Design and Engineering

Design and Engineering

Good The current generation Kluger arrived here in August 2007, with the mid life facelift following in October 2010. The overall shape is significantly larger than the previous 1st generation model (2003 - 2007) and this one looks far better. You can choose from all-wheel drive (AWD) or front-wheel drive (FWD), with the upper grades 19-inch alloys contributing to the Kluger’s strong stance on the road...plus there's a class-leading SEVEN airbags as standard.
Not so good A hybrid drivetrain is yet to be fitted to the Kluger for Australians buyers - when it does, it'll be exciting!
Interior and Styling

Interior and Styling

Good Excellent interior; dash & centre console looks classy with a quality feel to the upper-dash plastics. The front row seats are large & comfortable even after hours behind the wheel. The second row seats have sufficient leg & headroom - lots of space (we like how the centre seat can be removed to turn the third seat bench into two individual chairs). Third row seating is even suitable for adults (for short trips, anyway) and easily fold-flat into the floor. From October 2010, when the mid-life facelift arrived, all grades receive a new centre dash colour as well as 50:50 split-folding for third-row seats (seven-seat grades).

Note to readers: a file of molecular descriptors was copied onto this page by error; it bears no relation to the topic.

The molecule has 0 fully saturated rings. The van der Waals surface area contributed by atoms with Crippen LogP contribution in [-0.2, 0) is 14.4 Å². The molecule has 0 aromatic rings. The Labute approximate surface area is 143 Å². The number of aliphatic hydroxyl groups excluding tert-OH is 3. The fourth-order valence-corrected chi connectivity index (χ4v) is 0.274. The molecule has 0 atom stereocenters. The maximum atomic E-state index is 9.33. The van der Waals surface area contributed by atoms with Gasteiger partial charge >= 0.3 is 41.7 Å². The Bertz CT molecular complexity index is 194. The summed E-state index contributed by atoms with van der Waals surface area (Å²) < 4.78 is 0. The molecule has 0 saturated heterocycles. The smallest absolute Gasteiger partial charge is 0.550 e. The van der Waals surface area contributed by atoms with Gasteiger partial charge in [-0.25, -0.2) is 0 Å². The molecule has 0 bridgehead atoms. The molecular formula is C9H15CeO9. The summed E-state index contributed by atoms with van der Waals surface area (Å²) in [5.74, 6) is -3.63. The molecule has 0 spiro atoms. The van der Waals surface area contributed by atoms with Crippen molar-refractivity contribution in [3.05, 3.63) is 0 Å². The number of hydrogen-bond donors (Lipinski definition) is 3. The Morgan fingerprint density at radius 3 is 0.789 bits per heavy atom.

Not so good Not much to complain about here - the wood finish in the Grande is too shiny and almost a little over the top in some of our reviewers eye’s....but we're being picky...
Performance

Performance

Good Toyota’s 3.5-litre quad-cam petrol V6 is a very good engine and teams up very nicely with the five-speed automatic gearbox. The engine certainly offers enough get up and go, feels smooth and remains refined & quiet throughout its rev range. Acceleration from zero to highway speeds is brisk for such a large vehicle.
Not so good Of course the Petrol V6 can’t match a modern Turbo Diesel engine for fuel economy - so it's not 'class-leading' in efficiency.
Ride and Handling

Ride and Handling

Good Ride quality stays refined over the majority of surfaces and the cabin remains quiet even at highway speeds. The suspension also does a good job of keeping the Kluger flat during cornering; however, this isn’t the vehicle for throwing yourself through bends (you'll find them under the heading Coupe!). The brakes feel strong, with the discs up front being large-ish twin-calliper beauties.
Not so good Steering doesn’t quite offer the level of feedback that the competing Ford Territory manages; however, in isolation it's quite acceptable.
Buying and Owning

Buying and Owning

Good Front-wheel drive variants are great value for money. All grades are competitively 'flush' with features, and fuel economy is impressive against its petrol-powered competitors and certainly for a vehicle of this size.
Not so good If you don’t plan on heading off the bitumen we’d question whether it’s necessary to go for an AWD variant - as the FWD Kluger can handle adverse weather with ease.